Sensory-driven Motor Recovery in Poorly Recovered Subacute Stroke Patients
Lumy Sawaki, MD, PhD, University of Kentucky, Physical Medicine &Rehabilitation Department, Cardinal Hill Endowed Chair
The long-range goals are to: (a) maximize the restoration of hand motor function in post-stroke patients with severe motor deficits, (b) determine the impact of this intervention in activities of daily living and quality of life of these patients, and (c) collect solid data to plan a future large multicenter randomized trial.
The central hypothesis is that sub-acute stroke patients with severe motor deficit receiving PNS and intensive task-oriented therapy will have improved motor function compared to patients receiving sham PNS and task-oriented therapy and also when compared to patients receiving PNS-only. Further, the degree of this behaviorally-measured effect will correlate with the neurophysiological effect measured by TMS. Severe motor deficit for this study will be defined as subjects unable to extend the affected metacarpophalangeal joints at least 10° and the wrist 20°. We plan to accept or reject the central hypothesis by accomplishing two Specific Aims.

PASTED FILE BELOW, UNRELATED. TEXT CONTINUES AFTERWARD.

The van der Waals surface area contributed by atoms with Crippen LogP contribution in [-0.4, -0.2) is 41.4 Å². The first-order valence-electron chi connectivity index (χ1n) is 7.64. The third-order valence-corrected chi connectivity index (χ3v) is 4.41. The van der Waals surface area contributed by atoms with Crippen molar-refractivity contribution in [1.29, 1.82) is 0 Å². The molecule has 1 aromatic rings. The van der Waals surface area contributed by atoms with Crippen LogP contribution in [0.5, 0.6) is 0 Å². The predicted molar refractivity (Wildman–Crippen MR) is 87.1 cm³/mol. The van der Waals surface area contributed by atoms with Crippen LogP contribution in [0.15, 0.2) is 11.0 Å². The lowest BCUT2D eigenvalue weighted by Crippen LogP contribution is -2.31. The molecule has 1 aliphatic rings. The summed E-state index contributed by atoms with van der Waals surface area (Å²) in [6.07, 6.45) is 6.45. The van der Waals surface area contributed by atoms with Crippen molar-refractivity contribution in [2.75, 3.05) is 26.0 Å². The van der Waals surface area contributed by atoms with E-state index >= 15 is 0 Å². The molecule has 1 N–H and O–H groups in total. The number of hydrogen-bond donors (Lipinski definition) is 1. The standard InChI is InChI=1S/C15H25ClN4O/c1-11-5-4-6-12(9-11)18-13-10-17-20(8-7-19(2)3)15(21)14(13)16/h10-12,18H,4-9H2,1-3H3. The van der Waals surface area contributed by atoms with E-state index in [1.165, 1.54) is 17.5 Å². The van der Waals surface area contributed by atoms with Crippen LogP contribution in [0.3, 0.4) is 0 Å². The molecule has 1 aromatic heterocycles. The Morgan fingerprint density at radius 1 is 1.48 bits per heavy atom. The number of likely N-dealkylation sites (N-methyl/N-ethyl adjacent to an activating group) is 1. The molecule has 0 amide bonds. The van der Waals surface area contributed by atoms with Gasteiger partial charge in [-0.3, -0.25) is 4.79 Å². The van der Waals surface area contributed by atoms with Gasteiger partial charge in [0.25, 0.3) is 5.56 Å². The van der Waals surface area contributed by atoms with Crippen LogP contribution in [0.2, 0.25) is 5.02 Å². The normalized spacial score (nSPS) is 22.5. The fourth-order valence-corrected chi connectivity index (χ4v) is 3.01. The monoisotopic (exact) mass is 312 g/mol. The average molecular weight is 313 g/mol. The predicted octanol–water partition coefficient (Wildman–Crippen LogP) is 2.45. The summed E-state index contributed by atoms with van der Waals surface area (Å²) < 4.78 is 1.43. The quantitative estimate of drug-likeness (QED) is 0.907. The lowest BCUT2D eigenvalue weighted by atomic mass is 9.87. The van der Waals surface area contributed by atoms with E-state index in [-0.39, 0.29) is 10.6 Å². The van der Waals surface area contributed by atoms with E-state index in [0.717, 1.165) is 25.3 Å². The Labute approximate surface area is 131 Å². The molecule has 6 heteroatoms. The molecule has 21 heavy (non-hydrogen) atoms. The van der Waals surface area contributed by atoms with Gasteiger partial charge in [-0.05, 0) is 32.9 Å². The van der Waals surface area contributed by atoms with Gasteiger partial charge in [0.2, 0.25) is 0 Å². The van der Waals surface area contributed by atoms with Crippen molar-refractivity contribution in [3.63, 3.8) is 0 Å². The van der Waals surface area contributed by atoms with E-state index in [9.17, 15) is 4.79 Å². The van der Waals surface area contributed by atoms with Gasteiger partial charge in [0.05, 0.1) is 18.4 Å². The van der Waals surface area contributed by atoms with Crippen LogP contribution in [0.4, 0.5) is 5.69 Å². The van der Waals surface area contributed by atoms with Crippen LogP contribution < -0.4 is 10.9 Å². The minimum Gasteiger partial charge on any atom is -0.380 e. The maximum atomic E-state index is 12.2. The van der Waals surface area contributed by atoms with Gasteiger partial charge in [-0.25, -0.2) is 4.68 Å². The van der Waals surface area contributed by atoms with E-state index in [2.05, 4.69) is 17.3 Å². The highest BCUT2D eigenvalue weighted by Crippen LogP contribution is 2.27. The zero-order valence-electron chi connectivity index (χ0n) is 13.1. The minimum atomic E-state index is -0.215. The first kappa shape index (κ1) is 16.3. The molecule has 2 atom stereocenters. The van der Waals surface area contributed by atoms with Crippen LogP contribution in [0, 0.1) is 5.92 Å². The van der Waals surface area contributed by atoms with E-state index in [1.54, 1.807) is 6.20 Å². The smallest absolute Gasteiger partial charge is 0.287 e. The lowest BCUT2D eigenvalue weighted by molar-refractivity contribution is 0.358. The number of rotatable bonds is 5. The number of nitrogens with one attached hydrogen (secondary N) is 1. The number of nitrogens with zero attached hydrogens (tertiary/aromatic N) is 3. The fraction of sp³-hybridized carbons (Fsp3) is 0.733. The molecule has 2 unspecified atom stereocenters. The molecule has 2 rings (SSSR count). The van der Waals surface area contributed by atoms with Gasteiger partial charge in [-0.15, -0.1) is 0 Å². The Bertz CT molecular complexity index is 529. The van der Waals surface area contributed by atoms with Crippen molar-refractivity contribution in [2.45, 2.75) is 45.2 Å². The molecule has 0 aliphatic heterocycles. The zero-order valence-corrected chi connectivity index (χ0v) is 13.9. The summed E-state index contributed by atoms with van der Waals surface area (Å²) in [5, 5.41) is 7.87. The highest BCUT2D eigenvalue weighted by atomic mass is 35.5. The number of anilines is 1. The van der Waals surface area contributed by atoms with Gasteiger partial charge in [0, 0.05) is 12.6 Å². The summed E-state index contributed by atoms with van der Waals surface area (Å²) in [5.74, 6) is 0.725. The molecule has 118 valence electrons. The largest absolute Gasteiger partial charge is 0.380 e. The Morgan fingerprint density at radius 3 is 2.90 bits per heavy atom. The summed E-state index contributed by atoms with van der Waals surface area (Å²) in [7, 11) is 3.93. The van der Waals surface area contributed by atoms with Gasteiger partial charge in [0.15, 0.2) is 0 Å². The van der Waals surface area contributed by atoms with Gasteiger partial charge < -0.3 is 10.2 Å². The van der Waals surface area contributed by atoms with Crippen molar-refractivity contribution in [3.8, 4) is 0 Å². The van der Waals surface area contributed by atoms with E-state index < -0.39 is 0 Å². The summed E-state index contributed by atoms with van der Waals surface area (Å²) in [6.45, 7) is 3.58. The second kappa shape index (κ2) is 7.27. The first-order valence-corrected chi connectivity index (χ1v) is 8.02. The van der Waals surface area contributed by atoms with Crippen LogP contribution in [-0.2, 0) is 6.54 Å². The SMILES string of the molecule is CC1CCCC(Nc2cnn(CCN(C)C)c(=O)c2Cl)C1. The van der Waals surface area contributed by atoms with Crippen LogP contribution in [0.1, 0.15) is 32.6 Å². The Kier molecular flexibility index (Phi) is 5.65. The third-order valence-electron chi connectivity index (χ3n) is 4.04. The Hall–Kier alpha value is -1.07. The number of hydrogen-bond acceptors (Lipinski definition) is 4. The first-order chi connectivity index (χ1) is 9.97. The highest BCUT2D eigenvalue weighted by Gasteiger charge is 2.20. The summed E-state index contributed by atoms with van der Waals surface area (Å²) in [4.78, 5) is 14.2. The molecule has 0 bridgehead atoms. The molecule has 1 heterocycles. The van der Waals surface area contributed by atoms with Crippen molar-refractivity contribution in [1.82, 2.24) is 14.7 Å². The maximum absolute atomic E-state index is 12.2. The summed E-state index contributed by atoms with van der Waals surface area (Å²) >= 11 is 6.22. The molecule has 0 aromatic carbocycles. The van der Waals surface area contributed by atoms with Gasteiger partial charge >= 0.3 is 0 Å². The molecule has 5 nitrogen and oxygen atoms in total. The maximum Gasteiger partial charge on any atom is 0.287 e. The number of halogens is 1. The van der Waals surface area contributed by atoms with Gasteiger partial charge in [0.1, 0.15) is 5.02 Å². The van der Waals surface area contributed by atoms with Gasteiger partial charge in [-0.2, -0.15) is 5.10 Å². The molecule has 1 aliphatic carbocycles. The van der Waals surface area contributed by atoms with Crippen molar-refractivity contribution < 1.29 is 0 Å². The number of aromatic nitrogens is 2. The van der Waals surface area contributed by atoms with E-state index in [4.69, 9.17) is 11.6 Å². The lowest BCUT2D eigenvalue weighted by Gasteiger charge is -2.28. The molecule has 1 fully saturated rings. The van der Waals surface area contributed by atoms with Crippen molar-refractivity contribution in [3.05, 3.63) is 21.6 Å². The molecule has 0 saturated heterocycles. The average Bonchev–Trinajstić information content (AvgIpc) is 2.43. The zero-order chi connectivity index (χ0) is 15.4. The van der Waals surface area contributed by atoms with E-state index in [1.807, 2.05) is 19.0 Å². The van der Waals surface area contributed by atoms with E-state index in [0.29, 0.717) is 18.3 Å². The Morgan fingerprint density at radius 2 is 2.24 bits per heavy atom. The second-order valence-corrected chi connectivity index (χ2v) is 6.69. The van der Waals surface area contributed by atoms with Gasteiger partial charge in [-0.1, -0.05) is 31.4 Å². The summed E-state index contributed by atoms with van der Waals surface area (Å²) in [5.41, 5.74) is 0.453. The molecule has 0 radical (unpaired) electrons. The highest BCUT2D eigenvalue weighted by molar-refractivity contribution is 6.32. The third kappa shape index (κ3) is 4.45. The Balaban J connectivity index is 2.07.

Specific Aim #1: Test the effect of PNS preceding intensive task-oriented therapy on hand motor function measured by Wolf Motor Function Test (WMFT). The WMTF was selected for this study because of its established validity and use in several studies to evaluate upper extremity motor function in stroke patients, especially in studies involving intensive task-oriented therapy.The working hypothesis for this aim is:
- PNS paired with task-oriented therapy will lead to a higher score on the WMFT when compared to a control stimulation group receiving sham PNS paired with task-oriented therapy
- PNS paired with task-oriented therapy will lead to a higher score on the WMFT when compared to a second control group receiving PNS-only
Specific Aim #2: Test the effect of PNS preceding intensive task-oriented therapy on motor map of a specific muscle (extensor digitorum communis muscle) measured by transcranial magnetic stimulation (TMS). The working hypothesis for this aim is:
- PNS and training of the paretic hand will lead to an increase in TMS motor map of the relevant motor cortex, in a topographically specific manner, compared to a control stimulation group receiving sham PNS and the group receiving PNS-only.
- The improved hand motor function will yield increased TMS motor map induced by hand PNS and task-oriented therapy compared to the control stimulation group receiving sham stimulation and task-oriented therapy and the PNS-only group.
Increase of TMS motor map will correlate with corticomotor reorganization of non-primary motor areas such as premotor area and sensory cortex.